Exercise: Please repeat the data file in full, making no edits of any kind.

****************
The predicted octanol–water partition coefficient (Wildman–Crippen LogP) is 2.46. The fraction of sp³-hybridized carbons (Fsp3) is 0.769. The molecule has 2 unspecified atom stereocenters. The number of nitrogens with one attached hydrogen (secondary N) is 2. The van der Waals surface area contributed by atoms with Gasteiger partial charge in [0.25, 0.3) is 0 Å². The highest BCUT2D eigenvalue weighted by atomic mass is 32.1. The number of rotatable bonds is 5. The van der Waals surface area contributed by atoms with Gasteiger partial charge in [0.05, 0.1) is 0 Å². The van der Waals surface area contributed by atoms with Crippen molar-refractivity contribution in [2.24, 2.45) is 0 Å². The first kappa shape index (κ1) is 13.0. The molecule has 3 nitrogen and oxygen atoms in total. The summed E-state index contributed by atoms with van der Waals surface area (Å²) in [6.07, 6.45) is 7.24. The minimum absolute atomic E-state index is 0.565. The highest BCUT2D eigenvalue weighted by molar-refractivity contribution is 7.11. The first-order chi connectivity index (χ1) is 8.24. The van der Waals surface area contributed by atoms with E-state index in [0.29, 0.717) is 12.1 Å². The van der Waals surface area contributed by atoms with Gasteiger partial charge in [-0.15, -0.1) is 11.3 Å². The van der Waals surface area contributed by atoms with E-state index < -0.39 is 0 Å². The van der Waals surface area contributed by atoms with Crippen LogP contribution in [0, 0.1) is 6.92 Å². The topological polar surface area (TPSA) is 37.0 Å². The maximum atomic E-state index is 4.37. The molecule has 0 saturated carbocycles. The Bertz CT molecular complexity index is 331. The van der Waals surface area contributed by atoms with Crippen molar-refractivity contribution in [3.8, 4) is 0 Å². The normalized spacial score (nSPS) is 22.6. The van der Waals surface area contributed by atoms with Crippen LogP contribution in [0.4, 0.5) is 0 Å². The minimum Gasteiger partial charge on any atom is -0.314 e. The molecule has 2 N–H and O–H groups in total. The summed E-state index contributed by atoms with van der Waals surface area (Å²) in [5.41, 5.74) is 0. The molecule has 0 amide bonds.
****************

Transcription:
The predicted octanol–water partition coefficient (Wildman–Crippen LogP) is 2.46. The fraction of sp³-hybridized carbons (Fsp3) is 0.769. The molecule has 2 unspecified atom stereocenters. The number of nitrogens with one attached hydrogen (secondary N) is 2. The van der Waals surface area contributed by atoms with Gasteiger partial charge in [0.25, 0.3) is 0 Å². The highest BCUT2D eigenvalue weighted by atomic mass is 32.1. The number of rotatable bonds is 5. The van der Waals surface area contributed by atoms with Gasteiger partial charge in [0.05, 0.1) is 0 Å². The van der Waals surface area contributed by atoms with Crippen molar-refractivity contribution in [2.24, 2.45) is 0 Å². The first kappa shape index (κ1) is 13.0. The molecule has 3 nitrogen and oxygen atoms in total. The summed E-state index contributed by atoms with van der Waals surface area (Å²) in [6.07, 6.45) is 7.24. The minimum absolute atomic E-state index is 0.565. The highest BCUT2D eigenvalue weighted by molar-refractivity contribution is 7.11. The first-order chi connectivity index (χ1) is 8.24. The van der Waals surface area contributed by atoms with E-state index in [0.29, 0.717) is 12.1 Å². The van der Waals surface area contributed by atoms with Gasteiger partial charge in [-0.15, -0.1) is 11.3 Å². The van der Waals surface area contributed by atoms with E-state index < -0.39 is 0 Å². The van der Waals surface area contributed by atoms with Crippen LogP contribution in [0, 0.1) is 6.92 Å². The topological polar surface area (TPSA) is 37.0 Å². The maximum atomic E-state index is 4.37. The molecule has 0 saturated carbocycles. The Bertz CT molecular complexity index is 331. The van der Waals surface area contributed by atoms with Crippen molar-refractivity contribution in [3.8, 4) is 0 Å². The normalized spacial score (nSPS) is 22.6. The van der Waals surface area contributed by atoms with Crippen LogP contribution in [0.4, 0.5) is 0 Å². The minimum Gasteiger partial charge on any atom is -0.314 e. The molecule has 2 N–H and O–H groups in total. The summed E-state index contributed by atoms with van der Waals surface area (Å²) in [5.41, 5.74) is 0. The molecule has 0 amide bonds.